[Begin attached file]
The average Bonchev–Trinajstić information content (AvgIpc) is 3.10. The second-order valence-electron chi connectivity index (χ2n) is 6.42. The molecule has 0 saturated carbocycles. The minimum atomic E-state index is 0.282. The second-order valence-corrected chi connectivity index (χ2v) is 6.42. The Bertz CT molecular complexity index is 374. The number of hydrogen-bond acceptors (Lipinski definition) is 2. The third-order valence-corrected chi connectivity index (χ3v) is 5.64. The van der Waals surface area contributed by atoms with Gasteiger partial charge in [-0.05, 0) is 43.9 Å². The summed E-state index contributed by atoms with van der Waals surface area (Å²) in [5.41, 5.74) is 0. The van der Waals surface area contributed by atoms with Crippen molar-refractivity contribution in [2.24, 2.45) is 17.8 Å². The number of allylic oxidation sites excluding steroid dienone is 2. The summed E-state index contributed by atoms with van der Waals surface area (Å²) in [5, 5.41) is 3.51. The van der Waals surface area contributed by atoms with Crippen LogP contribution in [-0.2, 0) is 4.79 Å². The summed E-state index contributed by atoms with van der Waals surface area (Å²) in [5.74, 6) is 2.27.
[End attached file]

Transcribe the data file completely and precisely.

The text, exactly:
The average Bonchev–Trinajstić information content (AvgIpc) is 3.10. The second-order valence-electron chi connectivity index (χ2n) is 6.42. The molecule has 0 saturated carbocycles. The minimum atomic E-state index is 0.282. The second-order valence-corrected chi connectivity index (χ2v) is 6.42. The Bertz CT molecular complexity index is 374. The number of hydrogen-bond acceptors (Lipinski definition) is 2. The third-order valence-corrected chi connectivity index (χ3v) is 5.64. The van der Waals surface area contributed by atoms with Gasteiger partial charge in [-0.05, 0) is 43.9 Å². The summed E-state index contributed by atoms with van der Waals surface area (Å²) in [5.41, 5.74) is 0. The van der Waals surface area contributed by atoms with Crippen molar-refractivity contribution in [2.24, 2.45) is 17.8 Å². The number of allylic oxidation sites excluding steroid dienone is 2. The summed E-state index contributed by atoms with van der Waals surface area (Å²) in [5, 5.41) is 3.51. The van der Waals surface area contributed by atoms with Crippen LogP contribution in [-0.2, 0) is 4.79 Å². The summed E-state index contributed by atoms with van der Waals surface area (Å²) in [5.74, 6) is 2.27.